Juneteenth is a day of celebration, a celebration of independence like the Fourth of July. This day of pride signifies liberation and serves as a starting point for honoring the many contributions African Americans have made toward the industrialization of the United States. It is also a time for reflection and to recommit to daily actions to dismantle the institutional racism that still exists in our society.
Summary of Request
Family Violence Appellate Project (“FVAP”) seeks to transform its website into a comprehensive, user-friendly Legal Resource Library (“Project”) for attorneys, advocates, and survivors of domestic violence and gender-based abuse. The database will consist of model briefs, motions and pleading templates, toolkits and tip sheets, legal resources, social science research, and trainings developed by FVAP. FVAP seeks proposals from vendors to build and develop this Legal Resource Library on FVAP’s existing WordPress website platform.
FVAP is a California and Washington state non-profit legal organization whose mission is to ensure the safety and well-being of survivors of domestic violence and other forms of intimate partner, family, and gender-based abuse by helping them obtain effective appellate representation. FVAP provides legal assistance to survivors of abuse at the appellate level through direct representation, collaborating with pro bono attorneys, advocating for survivors on important legal issues, and offering training and legal support for legal services providers and domestic violence, sexual assault, and human trafficking counselors. FVAP is the California State Bar-funded Support Center with expertise in domestic violence law, family law, and appellate procedure.
By centering our work on the most marginalized survivors, including rural, immigrant, Native American, BIPOC, and LGBTQIA+ communities, FVAP works to transform the power of the civil legal system to support all survivors of abuse. A significant part of this work is ensuring survivors, especially those experiencing multiple oppressions, and the people who support them, have access to the legal information, resources and remedies they need to achieve justice.
History of FVAP’s website and Legal Resource Library:
FVAP was founded in 2012, and launched its website (www.fvaplaw.org) that year. The Legal Resource Library was launched in approximately 2016. FVAP’s website and Legal Resource Library is hosted on WordPress.
In 2021, the California Access to Justice Commission (“CA ATJ”) announced an RFP for the Legal Aid Infrastructure & Innovation Grants. FVAP applied to upgrade its Legal Resource Library, and was selected as a grantee in early 2022. This project is being funded by the CA ATJ grant.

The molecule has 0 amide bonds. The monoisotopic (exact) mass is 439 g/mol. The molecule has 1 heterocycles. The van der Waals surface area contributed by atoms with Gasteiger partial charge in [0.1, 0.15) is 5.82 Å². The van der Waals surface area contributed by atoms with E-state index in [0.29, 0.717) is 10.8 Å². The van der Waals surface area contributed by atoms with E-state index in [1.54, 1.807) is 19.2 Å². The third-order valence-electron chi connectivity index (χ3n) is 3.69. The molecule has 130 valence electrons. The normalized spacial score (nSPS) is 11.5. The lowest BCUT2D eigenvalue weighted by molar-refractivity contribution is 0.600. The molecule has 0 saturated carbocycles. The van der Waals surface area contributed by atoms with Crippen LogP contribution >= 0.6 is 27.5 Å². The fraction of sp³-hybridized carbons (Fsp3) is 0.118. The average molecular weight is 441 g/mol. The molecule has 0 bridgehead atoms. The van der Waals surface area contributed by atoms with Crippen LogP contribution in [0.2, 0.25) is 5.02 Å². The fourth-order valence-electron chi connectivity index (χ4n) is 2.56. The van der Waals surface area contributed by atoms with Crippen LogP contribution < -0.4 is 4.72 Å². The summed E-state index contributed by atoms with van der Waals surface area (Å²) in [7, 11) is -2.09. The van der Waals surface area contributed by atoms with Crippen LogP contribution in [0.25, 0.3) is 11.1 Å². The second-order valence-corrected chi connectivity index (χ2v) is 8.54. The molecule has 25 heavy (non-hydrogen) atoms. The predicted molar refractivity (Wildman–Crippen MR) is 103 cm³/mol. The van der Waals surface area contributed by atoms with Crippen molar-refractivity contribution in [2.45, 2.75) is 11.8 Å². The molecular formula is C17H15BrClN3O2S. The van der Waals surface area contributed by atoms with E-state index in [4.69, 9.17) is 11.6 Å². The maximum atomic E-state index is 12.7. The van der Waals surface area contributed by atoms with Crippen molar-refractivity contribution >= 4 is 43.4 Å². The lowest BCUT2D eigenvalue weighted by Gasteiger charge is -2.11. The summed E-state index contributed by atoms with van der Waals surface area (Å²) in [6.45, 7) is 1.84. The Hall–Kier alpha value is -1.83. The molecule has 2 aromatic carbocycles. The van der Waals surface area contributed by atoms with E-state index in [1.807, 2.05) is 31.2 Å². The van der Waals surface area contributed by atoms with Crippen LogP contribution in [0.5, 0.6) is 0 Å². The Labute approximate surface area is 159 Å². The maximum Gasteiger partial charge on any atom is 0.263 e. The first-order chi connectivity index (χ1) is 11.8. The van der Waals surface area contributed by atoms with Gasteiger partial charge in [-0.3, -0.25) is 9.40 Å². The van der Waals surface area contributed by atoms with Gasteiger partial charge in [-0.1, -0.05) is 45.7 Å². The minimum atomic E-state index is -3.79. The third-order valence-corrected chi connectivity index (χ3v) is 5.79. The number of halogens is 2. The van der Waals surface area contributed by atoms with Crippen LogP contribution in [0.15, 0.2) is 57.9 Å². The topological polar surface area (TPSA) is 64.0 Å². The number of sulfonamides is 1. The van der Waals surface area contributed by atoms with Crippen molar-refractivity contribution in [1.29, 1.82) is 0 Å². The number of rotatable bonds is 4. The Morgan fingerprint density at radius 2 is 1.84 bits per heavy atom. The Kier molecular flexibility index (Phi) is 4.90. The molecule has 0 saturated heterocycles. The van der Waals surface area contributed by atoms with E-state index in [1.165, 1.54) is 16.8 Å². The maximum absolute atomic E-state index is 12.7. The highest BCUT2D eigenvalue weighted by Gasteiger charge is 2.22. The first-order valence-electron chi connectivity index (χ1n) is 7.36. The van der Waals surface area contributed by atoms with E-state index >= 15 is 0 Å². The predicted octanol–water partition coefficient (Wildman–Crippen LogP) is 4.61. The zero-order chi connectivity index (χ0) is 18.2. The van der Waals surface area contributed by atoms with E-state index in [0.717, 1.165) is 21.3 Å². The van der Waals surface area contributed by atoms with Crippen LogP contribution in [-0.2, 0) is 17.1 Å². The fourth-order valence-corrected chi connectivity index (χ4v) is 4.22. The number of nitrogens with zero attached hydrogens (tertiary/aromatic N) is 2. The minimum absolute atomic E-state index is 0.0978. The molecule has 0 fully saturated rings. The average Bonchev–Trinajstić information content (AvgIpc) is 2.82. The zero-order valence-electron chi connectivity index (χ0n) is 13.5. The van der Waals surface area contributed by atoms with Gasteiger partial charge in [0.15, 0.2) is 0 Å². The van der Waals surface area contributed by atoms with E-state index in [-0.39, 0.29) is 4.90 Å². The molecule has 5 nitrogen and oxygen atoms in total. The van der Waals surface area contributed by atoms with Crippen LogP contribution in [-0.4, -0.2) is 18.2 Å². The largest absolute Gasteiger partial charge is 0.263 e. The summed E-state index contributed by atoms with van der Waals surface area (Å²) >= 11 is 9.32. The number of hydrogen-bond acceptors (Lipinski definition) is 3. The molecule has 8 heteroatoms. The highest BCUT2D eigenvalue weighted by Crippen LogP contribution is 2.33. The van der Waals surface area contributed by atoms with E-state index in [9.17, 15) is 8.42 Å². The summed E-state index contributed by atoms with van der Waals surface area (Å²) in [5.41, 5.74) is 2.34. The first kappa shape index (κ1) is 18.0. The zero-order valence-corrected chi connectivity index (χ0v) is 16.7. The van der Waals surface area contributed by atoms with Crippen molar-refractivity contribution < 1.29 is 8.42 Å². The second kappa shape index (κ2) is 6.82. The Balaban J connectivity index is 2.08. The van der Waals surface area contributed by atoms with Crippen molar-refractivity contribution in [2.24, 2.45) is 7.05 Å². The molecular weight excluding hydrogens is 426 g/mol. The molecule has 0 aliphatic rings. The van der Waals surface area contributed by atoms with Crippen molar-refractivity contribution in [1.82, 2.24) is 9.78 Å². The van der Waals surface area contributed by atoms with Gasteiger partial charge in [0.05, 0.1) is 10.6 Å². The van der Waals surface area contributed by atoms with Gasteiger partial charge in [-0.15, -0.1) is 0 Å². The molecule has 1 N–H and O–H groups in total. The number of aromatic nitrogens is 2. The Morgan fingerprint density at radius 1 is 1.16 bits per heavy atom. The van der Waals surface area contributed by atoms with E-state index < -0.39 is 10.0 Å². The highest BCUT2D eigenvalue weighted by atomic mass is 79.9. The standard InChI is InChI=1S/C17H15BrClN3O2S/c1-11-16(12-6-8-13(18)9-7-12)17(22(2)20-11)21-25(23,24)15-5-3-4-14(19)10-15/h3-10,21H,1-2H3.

Project Overview and Purpose:
FVAP relies extensively on thousands of documents (including social science and law review articles, legal briefs, case law, research memos, referral resources and sample motions) both for impact appellate litigation and to provide technical assistance and written resources to attorneys, advocates, and self-represented litigants. Currently, FVAP has numerous independent systems for storing these resources, creating significant barriers to accessing and maintaining the resources. Additionally, only a small portion of these legal resource documents are available to attorneys, advocates, and self-represented litigants on FVAP’s website. FVAP has not had the capacity to further develop and maintain a comprehensive Legal Resource Library for the public. As an example, FVAP has over 7,000 files containing social science and legal research information that is not currently available on its website. Furthermore, survey responses have shown that individuals searching FVAP’s website for resources find it “cumbersome” and difficult to locate materials. Access to these resources is critical for attorneys, advocates, and self-represented litigants.
Goals and Outcomes:
An easy-to-use, highly effective, up-to-date resource library will significantly increase access to self-help materials, advocate resources, sample briefs and other legal resources, and social science and law review articles targeted to the appropriate audience. The external outcomes will be:
- Self-represented DV survivors in California and Washington will have better access to legal information and resources to help them with their cases (estimated 200,000+ people/year)
- DV advocates in California and Washington will have better access to legal information and resources to help their survivor clients
- Legal aid attorneys in California and Washington will have better access to sample briefs, research, and social science to help survivors in trial court
- Legal aid attorneys nationwide will have better access to DV social science research and materials, as well as sample amicus briefs, to help survivors in trial or appellate courts